Robust poem in granite, gloriously emblazoned with our coat of arms,
Let us learn to sing together of our home,
To study our past. To cultivate our future…’

Square jaws and smart Massimo Dutti suits, ruby red lips and preened Prada, grey moustaches and well-worn cardigans are united by the anthem. Then just as suddenly as they started, the bells stop, the TV and lights come back on and the bodega returns to serving up its delicious tapas and microbrewed vermouth.

‘They sing our anthem every night in Burgos,’ explains city historian Raquel Puente, as she tucks into a cojonudo, a Burgos tapa of chorizo and quail egg served over tart red pepper on crusty bread. ‘We are a city proud of our traditions – Spain was born here. Even more than Madrid or Toledo, this is the country’s heartland.’

She’s right. Burgos was once the capital of Castile. And its streets ooze history. Outside Vermuteria Victoria, the dreamy spires of the towering Mudéjar cathedral are caught in nooses of light by the sinking sun. Processions of pilgrims on the Camino de Santiago, Europe’s most famous pilgrimage route, are silhouetted against its filigree-carved facade. Others crowd oak-beamed eating houses, chatting over suppers of hearty soup, hunks of sheep’s milk cheese and goblets of earthy Ribera del Duero wine – food that has fuelled their pilgrimages for centuries.

A craggy Crusader castle crowns the hill above the cathedral. The city was born here as a lonely bastion against Arab Al-Andalus in the late 9th century. As William conquered England, El Cid left Burgos’s bulwarks to reconquer Spain from the Moors.

By the Golden Age, Burgos was rich in wool, meat and milk. Columbus arrived here from the Americas to present gifts to Ferdinand and Isabella in a palace that can still be found today. Renaissance artists from Flanders adorned the royal monasteries and churches with carvings dripping in gold and precious stones. But then the sun set on Burgos. Power shifted to Madrid and the city began to sleep. Even after Franco, when change came rapidly to Spain, Burgos stayed much as it was – a pilgrims’ way station, an old town. Now in a country freshly in love with itself, Burgos’s treasures and traditions have been rediscovered. And nowhere is this more obvious than in the food.

‘Too much modern cooking has no sense of where it belongs and where it comes from,’ says José Luis López, chef and owner of Mesón del Cid. ‘But even with your eyes closed, from the first taste you know you are in Burgos. There is nothing like our traditional dishes: the unique herb-scented, juicy freshness of our suckling lambs pastured on the grassy hills around Covarrubias village; the nutty seta mushrooms and sweet, tangy cherries whose blossoms turn the valleys around Caderechas snow-white in spring; the light, creamy cheeses made to the same recipe since pilgrims first started walking from here to Santiago.’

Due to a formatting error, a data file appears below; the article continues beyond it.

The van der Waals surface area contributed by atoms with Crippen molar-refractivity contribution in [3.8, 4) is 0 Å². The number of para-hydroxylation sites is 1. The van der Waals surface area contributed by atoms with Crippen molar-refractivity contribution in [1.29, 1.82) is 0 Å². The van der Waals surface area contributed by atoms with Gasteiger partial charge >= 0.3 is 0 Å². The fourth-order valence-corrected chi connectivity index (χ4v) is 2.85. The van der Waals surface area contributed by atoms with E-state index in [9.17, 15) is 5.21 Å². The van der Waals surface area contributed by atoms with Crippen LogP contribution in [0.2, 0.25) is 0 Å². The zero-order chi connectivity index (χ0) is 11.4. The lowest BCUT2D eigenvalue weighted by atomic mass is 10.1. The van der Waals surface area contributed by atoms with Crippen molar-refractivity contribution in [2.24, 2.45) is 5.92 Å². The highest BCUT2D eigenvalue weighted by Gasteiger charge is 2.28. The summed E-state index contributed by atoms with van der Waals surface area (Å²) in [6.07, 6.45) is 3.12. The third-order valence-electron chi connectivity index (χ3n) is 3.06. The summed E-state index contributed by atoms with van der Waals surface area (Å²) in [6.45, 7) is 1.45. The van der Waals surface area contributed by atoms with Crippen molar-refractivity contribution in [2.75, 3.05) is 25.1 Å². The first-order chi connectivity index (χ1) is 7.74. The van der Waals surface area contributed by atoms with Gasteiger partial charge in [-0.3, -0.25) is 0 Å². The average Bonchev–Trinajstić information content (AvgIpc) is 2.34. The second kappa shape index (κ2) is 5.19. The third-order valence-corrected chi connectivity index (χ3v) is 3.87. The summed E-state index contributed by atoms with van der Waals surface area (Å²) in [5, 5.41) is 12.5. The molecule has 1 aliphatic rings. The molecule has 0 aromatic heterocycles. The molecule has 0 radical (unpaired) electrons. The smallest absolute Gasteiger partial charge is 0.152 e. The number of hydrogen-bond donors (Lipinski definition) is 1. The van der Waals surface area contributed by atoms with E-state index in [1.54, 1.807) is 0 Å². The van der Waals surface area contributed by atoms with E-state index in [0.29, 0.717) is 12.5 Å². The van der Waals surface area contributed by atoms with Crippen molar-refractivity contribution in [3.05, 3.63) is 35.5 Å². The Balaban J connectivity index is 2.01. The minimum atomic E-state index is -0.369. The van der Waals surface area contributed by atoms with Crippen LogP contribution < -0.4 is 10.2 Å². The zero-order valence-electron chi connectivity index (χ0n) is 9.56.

Flavours aside, it’s better to open your eyes when eating at Mesón del Cid. These are tables with a view – the cathedral framed by the heavy oak casements of the medieval windows, honey-coloured spires set against a brilliant sky, the light shafting through the steam rising off the roast lamb and glinting off the wine glasses. There it seems nowhere more Spanish than Burgos.

At Embutidos de Cardeña, an artisan factory on the edge of the city, Roberto da Silva cuts a slice of morcilla (blood sausage). The flesh is fragrant and fullsome, gentle on the tongue and stomach compared to British black pudding. The fats are offset by bright red, marshmallow-soft tomatoes that melt together in a wash of Ribera del Duero. This is surely the blood sausage of kings.

‘Not kings,’ Roberto corrects. ‘Morcilla was the food of the hidalgo Reconquista knights. They would carry the sausages in their knapsacks on their raids into Al-Andalus. It was political. In the later years of the Reconquest, it was then used to test allegiance to the Catholic kings. Knights of the Inquisition would offer a slice but only Christians would accept it and eat it.’

The country feels as old as the hills in the craggy mountains and crumbling vulture-soared canyons north of Burgos. This is where prehistoric Europeans etched some of the first carvings on cave walls, where the tribes of Castile first gathered to fight back against the Moors. Villages such as Puentedey have changed little since those medieval times – crooked houses perch on a rock arch above a rushing river. For a few euros you can lunch on crusty bread, slivers of sun-dried Burgos ham and hunks of nutty cheese, all made down the farm track just like they have been for generations.

Shepherds with crooks still herd sheep in the poppy-filled meadows around Covarrubias, further to the south. Fifty years ago, Clint Eastwood squinted at Lee Van Cleef and Eli Wallach across the bone white Sad Hill Cemetery as they filmed The Good, the Bad and the Ugly. It was restored by volunteers earlier this year to mark the film’s anniversary. Locals remember the trio shooting pool with director Sergio Leone in bar and restaurant De Galo and eating gamey partridge served with seta at one of the heavy oak tables.